Review of Complex Numbers - Review of Complex Numbers...

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Review of Complex Numbers Introduction This is a short review of the main concepts of complex numbers . Complex numbers are used throughout mathematics and its applications. In particular, when we try to solve differential equations it is often convenient and natural to use complex numbers to express the solutions. Here we review those ideas and results from the theory of complex numbers that will be used in Math 216. A complex number z may be expressed as an ordered pair of real numbers: z = ( x, y ) = x + iy where i := - 1 (so i 2 = - 1) and x and y are real numbers. The following notations are often used: x = Re( z ) or x = < ( z ) denotes the real part of the complex number z y = Im( z ) or y = = ( z ) denotes the imaginary part of the complex number z Recall that two complex numbers are equal if and only if both the real and the imaginary parts are equal. In other words, z 1 := ( x 1 , y 1 ) equals z 2 := ( x 2 , y 2 ) if and only if x 1 = x 2 and y 1 = y 2 . A convenient way of thinking about complex numbers is to imagine them as points in the ( x, y ) plane (in this case it is called the complex plane ), as illustrated in the following figure. In the complex plane, the line y = 0 is frequently called the real axis , and the line y=Im(z) x=Re(z) z=(x,y)=x+iy Figure 1: The complex number z = x + iy plotted in the complex plane. x = 0 is frequently called the imaginary axis . Doing arithmetic with complex numbers Addition and multiplication of two complex numbers z 1 = ( x 1 , y 1 ) and z 2 = ( x 2 , y 2 ) are defined by the following rules: 1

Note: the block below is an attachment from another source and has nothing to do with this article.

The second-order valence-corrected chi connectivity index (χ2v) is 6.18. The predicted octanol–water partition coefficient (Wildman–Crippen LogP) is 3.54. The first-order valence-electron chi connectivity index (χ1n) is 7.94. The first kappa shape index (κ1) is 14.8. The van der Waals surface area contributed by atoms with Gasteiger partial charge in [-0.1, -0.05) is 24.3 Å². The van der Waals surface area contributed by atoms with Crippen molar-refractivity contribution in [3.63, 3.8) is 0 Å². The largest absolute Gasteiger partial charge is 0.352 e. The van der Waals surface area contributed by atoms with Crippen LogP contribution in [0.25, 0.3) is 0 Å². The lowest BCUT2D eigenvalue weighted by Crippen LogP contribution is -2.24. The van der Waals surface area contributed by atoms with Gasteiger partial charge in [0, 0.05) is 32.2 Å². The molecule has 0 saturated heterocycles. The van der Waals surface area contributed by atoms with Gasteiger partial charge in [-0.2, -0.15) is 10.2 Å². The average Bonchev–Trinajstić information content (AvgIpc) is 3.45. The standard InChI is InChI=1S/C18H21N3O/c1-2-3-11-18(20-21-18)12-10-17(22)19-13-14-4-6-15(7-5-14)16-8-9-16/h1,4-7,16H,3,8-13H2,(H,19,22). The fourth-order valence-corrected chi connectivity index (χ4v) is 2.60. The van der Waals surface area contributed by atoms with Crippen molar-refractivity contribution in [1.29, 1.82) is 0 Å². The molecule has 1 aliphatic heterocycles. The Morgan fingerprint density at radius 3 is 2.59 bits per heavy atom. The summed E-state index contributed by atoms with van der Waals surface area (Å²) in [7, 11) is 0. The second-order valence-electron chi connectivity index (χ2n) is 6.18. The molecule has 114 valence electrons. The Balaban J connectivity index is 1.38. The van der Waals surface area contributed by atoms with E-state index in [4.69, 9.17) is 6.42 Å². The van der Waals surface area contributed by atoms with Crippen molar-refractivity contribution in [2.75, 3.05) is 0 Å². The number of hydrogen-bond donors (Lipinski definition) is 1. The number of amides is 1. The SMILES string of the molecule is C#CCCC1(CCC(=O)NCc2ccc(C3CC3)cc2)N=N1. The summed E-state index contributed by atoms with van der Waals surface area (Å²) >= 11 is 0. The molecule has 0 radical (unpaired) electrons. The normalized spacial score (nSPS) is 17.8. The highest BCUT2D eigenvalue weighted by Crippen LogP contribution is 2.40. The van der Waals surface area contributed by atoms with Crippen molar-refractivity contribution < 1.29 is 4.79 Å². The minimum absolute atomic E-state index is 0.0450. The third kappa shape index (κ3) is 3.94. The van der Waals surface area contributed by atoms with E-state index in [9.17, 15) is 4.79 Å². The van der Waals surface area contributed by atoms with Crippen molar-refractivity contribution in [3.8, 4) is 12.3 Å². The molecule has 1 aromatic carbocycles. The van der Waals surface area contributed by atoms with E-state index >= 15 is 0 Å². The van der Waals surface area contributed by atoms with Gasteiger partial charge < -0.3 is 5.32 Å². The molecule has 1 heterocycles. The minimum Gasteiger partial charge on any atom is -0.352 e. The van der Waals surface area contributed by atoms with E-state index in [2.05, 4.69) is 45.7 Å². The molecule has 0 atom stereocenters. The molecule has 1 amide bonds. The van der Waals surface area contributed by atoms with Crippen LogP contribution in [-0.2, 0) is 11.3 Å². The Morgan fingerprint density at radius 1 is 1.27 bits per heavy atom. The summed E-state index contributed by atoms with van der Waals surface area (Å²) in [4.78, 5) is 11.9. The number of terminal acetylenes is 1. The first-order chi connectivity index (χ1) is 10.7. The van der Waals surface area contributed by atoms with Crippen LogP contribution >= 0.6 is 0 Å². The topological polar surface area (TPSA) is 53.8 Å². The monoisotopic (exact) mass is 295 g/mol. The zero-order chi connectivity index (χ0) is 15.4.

Addition: z 1 + z 2 := ( x 1 + x 2 , y 1 + y 2 ) = ( x 1 + x 2 ) + i ( y 1 + y 2 ). Multiplication: z 1 z 2 := ( x 1 x 2 - y 1 y 2 , x 1 y 2 + x 2 y 1 ) = ( x 1 x 2 - y 1 y 2 ) + i ( x 1 y 2 + x 2 y 1 ). Note that if we interpret z 1 and z 2 as points in the complex plane as in Figure 1, then addition of complex numbers is the same as vector addition in the plane; we are just adding the real and imaginary parts componentwise. On the other hand, the multiplication of two complex numbers may perhaps seem different than what you might have expected it to be; this is only an illusion, however, and when we introduce exponential forms for complex numbers later, the multiplication will make perfect sense. Although complex numbers obey different rules of arithmetic than do ordinary real num- bers, it is very important to keep in mind that the complex numbers simply generalize the notion of the real numbers. Indeed, we can think of the real number x as the complex number ( x, 0) = x + i 0. Such a complex number whose imaginary part is zero is said to be purely real . If we add or multiply two purely real complex numbers, then according to the rules for complex arithmetic, we have ( x 1 , 0) + ( x 2 , 0) = ( x 1 + x 2 , 0) and ( x 1 , 0)( x 2 , 0) = ( x 1 x 2 , 0) so in each case the result is also a purely real complex number, and the real part in each case is exactly what we would have found by applying the usual rules of addition and multiplication for real numbers to the real parts. This shows that all the new operations defined for complex numbers when applied to purely real numbers give the usual familiar corresponding operations. One way to think of (0 , 1) is as the new

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